Sustainable aviation fuel deals, developments surge

28th April 2023

By: Rebecca Campbell

Creamer Media Senior Deputy Editor


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In its latest ‘Fly Net Zero Media Update’, the International Air Transport Association (IATA) – the global representative body for the airline industry – has highlighted a wave of significant developments regarding the roll-out and use of sustainable aviation fuels (SAF) during March alone.

This wave covered Asia, Australasia, Europe and North America.

SAF promises to greatly reduce commercial aviation’s carbon emissions, initially by diluting (through blending) and later by totally replacing fossil-based jet fuel. SAF is manufactured from a wide variety of feedstocks, including non-food and waste biomass and other waste products, such as used cooking oils and fats. SAF could cut aviation carbon dioxide emissions by up to 80%, in comparison to conventional jet fuel.

In Asia, the Civil Aviation Authority of Singapore is to establish a $50-million Aviation Sustainability Programme. The aim is to develop the island nation as a hub for sustainable aviation, including by reducing aviation carbon emissions.

In an initiative straddling Asia and Australasia, Japan’s Eneos Holdings (an oil and metals company) is to study, with Australian group Ampol, the production of up to 500-million litres of SAF and renewable diesel a year, in the Australian State of Queensland. Also in Australia, national flag carrier Qantas and Europe-based airframer Airbus have announced a joint $1.8-million (A$2-million) investment in a biofuel refinery being built in Queensland.

In Europe, Airbus flew an A321neo single-aisle airliner with both its engines running on 100% SAF. The flight was made from the group’s main complex, in Toulouse, in France. In Spain, energy company CEPSA announced an up to $1.07-billion investment to build a new, second-generation biofuel (including SAF) plant, at Huelva, in the region of Andalusia. In Ireland, a joint study by Aircraft Leasing Ireland and KPMG concluded that that country was well placed to produce SAF. In Germany, research institute DLR is to create the world’s biggest power-to-liquid research facility for ‘e-fuels’ for aviation, after being awarded a €12.7-million government grant. In Finland, national flag carrier Finnair has bought 750 t of SAF from green fuels company Neste, with deliveries to start soon, to reduce the carbon emissions of its flights from Helsinki. Similarly, Iceland’s flag carrier, Icelandair, has signed a memorandum of understanding with green hydrogen company IdunnH2 to buy up to 45 000 t of SAF from 2028 onwards. And Air Greenland has announced that its flights between Søndre Strømfjord/Kangerlussuaq and Copenhagen will now use SAF. This is the result of a new SAF supply agreement with DCC and Shell Aviation Denmark.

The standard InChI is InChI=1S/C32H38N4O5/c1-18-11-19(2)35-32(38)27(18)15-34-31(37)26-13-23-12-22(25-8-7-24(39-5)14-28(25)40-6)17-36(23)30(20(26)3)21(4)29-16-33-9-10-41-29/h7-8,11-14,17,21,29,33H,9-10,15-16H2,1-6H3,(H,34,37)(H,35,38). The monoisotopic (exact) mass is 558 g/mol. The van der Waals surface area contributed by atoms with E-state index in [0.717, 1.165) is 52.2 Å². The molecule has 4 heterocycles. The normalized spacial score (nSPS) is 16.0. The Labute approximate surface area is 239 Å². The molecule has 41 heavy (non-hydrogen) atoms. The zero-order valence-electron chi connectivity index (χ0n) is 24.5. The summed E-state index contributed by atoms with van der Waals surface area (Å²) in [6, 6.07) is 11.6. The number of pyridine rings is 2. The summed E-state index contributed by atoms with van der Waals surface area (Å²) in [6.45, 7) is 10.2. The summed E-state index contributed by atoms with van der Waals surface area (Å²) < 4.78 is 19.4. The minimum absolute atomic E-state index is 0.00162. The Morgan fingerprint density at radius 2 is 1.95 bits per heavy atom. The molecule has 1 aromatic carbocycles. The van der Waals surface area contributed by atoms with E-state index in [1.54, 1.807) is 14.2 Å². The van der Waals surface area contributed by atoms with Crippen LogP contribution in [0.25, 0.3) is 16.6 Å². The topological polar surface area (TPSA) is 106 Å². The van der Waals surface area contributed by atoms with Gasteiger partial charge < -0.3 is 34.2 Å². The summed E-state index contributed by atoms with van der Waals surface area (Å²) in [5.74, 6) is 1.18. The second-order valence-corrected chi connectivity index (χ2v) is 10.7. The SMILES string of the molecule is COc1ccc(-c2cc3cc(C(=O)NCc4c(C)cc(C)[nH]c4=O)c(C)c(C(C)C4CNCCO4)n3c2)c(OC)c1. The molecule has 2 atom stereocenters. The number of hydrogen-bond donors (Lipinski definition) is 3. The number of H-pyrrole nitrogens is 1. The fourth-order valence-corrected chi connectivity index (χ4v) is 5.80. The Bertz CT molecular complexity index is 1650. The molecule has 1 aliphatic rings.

In North America, the US saw a lot of SAF announcements last month. Alaska Airlines reported that it had entered an SAF agreement with Shell Aviation, which embraced education on SAF technology, infrastructure, carbon accounting systems and public policy support as well as the supply of the fuel. Delta Air Lines unveiled its new sustainability strategy and a deal with biofuels company Gevo to source 75-million gallons (nearly 284-million litres) of SAF a year, for seven years. Hawaiian Airlines also reported a deal with Gevo, for 50-million gallons (just over 189-million litres) of SAF, over a period of five years, starting in 2029. JetBlue announced an agreement with Shell Aviation to increase SAF supplies at Los Angeles International Airport; the airline would take delivery of 10-million gallons (almost 38-million litres) of blended SAF at the airport over the next two years, starting during the first half of this year; the deal included an option for another five-million gallons (nearly 19-million litres) during a third year. And United Airlines invested $5-million in algae biofuel company Viridos, to boost SAF production; it also announced another $5-million investment in carbon capture technology company Svante.

Edited by Martin Zhuwakinyu
Creamer Media Senior Deputy Editor




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